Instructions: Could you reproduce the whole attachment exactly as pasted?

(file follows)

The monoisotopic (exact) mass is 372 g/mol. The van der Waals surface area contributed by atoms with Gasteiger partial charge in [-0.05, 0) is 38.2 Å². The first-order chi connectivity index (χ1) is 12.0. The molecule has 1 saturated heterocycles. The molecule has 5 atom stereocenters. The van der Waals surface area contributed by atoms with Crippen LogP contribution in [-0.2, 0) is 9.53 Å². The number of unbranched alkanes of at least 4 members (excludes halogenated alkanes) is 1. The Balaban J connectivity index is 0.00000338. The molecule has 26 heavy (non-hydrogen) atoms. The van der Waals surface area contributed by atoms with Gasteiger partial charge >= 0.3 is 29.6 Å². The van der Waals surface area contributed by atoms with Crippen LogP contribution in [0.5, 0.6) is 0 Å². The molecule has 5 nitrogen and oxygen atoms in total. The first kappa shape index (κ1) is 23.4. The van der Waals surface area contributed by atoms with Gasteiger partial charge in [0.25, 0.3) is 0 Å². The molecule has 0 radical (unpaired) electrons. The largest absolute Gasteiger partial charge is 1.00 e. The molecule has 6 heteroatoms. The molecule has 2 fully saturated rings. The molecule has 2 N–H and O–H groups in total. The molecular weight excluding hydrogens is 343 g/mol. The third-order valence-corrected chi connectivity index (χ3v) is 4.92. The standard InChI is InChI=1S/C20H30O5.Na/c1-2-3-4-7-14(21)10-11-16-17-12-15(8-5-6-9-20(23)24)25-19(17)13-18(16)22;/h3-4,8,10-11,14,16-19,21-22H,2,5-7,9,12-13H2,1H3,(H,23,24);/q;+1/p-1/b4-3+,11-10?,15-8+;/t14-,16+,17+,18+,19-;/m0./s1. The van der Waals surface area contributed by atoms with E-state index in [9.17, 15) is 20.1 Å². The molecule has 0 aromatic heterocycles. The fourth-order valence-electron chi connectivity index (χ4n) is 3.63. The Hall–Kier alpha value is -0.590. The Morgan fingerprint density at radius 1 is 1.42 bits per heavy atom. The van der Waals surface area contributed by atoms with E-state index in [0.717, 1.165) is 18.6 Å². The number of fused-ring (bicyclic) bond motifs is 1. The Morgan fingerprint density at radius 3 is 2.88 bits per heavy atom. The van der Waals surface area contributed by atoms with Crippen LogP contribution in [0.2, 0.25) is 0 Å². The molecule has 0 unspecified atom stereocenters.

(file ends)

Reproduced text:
The monoisotopic (exact) mass is 372 g/mol. The van der Waals surface area contributed by atoms with Gasteiger partial charge in [-0.05, 0) is 38.2 Å². The first-order chi connectivity index (χ1) is 12.0. The molecule has 1 saturated heterocycles. The molecule has 5 atom stereocenters. The van der Waals surface area contributed by atoms with Crippen LogP contribution in [-0.2, 0) is 9.53 Å². The number of unbranched alkanes of at least 4 members (excludes halogenated alkanes) is 1. The Balaban J connectivity index is 0.00000338. The molecule has 26 heavy (non-hydrogen) atoms. The van der Waals surface area contributed by atoms with Gasteiger partial charge >= 0.3 is 29.6 Å². The van der Waals surface area contributed by atoms with Crippen LogP contribution in [0.5, 0.6) is 0 Å². The molecule has 5 nitrogen and oxygen atoms in total. The first kappa shape index (κ1) is 23.4. The van der Waals surface area contributed by atoms with Gasteiger partial charge in [0.25, 0.3) is 0 Å². The molecule has 0 radical (unpaired) electrons. The largest absolute Gasteiger partial charge is 1.00 e. The molecule has 6 heteroatoms. The molecule has 2 fully saturated rings. The molecule has 2 N–H and O–H groups in total. The molecular weight excluding hydrogens is 343 g/mol. The third-order valence-corrected chi connectivity index (χ3v) is 4.92. The standard InChI is InChI=1S/C20H30O5.Na/c1-2-3-4-7-14(21)10-11-16-17-12-15(8-5-6-9-20(23)24)25-19(17)13-18(16)22;/h3-4,8,10-11,14,16-19,21-22H,2,5-7,9,12-13H2,1H3,(H,23,24);/q;+1/p-1/b4-3+,11-10?,15-8+;/t14-,16+,17+,18+,19-;/m0./s1. The van der Waals surface area contributed by atoms with E-state index in [9.17, 15) is 20.1 Å². The molecule has 0 aromatic heterocycles. The fourth-order valence-electron chi connectivity index (χ4n) is 3.63. The Hall–Kier alpha value is -0.590. The Morgan fingerprint density at radius 1 is 1.42 bits per heavy atom. The van der Waals surface area contributed by atoms with E-state index in [0.717, 1.165) is 18.6 Å². The number of fused-ring (bicyclic) bond motifs is 1. The Morgan fingerprint density at radius 3 is 2.88 bits per heavy atom. The van der Waals surface area contributed by atoms with Crippen LogP contribution in [0.2, 0.25) is 0 Å². The molecule has 0 unspecified atom stereocenters.